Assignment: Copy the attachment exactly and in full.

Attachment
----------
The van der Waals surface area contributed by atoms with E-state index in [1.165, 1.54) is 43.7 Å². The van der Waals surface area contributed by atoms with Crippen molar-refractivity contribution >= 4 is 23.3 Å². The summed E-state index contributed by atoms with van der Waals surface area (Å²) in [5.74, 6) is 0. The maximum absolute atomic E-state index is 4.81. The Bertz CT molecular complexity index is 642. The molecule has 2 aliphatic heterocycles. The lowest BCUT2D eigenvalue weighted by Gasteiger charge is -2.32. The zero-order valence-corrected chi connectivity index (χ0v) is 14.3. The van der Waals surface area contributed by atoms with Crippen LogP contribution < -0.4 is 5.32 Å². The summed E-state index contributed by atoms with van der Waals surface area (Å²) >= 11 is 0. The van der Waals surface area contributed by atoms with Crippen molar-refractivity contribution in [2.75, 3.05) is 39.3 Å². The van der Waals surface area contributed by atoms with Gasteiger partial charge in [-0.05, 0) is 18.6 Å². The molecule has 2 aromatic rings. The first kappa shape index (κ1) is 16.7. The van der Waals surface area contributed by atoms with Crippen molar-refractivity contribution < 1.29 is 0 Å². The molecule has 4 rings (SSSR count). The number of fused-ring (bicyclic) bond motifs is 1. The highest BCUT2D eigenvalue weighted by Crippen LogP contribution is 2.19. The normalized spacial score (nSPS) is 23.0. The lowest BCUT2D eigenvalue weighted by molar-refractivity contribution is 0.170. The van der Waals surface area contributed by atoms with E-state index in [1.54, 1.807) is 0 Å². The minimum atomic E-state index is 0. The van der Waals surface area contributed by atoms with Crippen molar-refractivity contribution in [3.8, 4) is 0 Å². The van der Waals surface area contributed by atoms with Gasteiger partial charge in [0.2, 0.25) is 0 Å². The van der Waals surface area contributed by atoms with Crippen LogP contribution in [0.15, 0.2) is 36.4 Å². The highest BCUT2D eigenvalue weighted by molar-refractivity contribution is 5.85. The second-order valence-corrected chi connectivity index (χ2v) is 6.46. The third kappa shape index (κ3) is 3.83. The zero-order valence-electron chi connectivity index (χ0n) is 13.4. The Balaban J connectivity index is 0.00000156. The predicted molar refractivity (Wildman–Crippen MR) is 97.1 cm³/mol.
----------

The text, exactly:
The van der Waals surface area contributed by atoms with E-state index in [1.165, 1.54) is 43.7 Å². The van der Waals surface area contributed by atoms with Crippen molar-refractivity contribution >= 4 is 23.3 Å². The summed E-state index contributed by atoms with van der Waals surface area (Å²) in [5.74, 6) is 0. The maximum absolute atomic E-state index is 4.81. The Bertz CT molecular complexity index is 642. The molecule has 2 aliphatic heterocycles. The lowest BCUT2D eigenvalue weighted by Gasteiger charge is -2.32. The zero-order valence-corrected chi connectivity index (χ0v) is 14.3. The van der Waals surface area contributed by atoms with Crippen LogP contribution < -0.4 is 5.32 Å². The summed E-state index contributed by atoms with van der Waals surface area (Å²) >= 11 is 0. The van der Waals surface area contributed by atoms with Crippen molar-refractivity contribution in [2.75, 3.05) is 39.3 Å². The van der Waals surface area contributed by atoms with Gasteiger partial charge in [-0.05, 0) is 18.6 Å². The molecule has 2 aromatic rings. The first kappa shape index (κ1) is 16.7. The van der Waals surface area contributed by atoms with Crippen molar-refractivity contribution < 1.29 is 0 Å². The molecule has 4 rings (SSSR count). The number of fused-ring (bicyclic) bond motifs is 1. The highest BCUT2D eigenvalue weighted by Crippen LogP contribution is 2.19. The normalized spacial score (nSPS) is 23.0. The lowest BCUT2D eigenvalue weighted by molar-refractivity contribution is 0.170. The van der Waals surface area contributed by atoms with E-state index in [1.54, 1.807) is 0 Å². The minimum atomic E-state index is 0. The van der Waals surface area contributed by atoms with Crippen molar-refractivity contribution in [3.8, 4) is 0 Å². The van der Waals surface area contributed by atoms with Gasteiger partial charge in [0.2, 0.25) is 0 Å². The van der Waals surface area contributed by atoms with Crippen LogP contribution in [0.15, 0.2) is 36.4 Å². The highest BCUT2D eigenvalue weighted by molar-refractivity contribution is 5.85. The second-order valence-corrected chi connectivity index (χ2v) is 6.46. The third kappa shape index (κ3) is 3.83. The zero-order valence-electron chi connectivity index (χ0n) is 13.4. The Balaban J connectivity index is 0.00000156. The predicted molar refractivity (Wildman–Crippen MR) is 97.1 cm³/mol.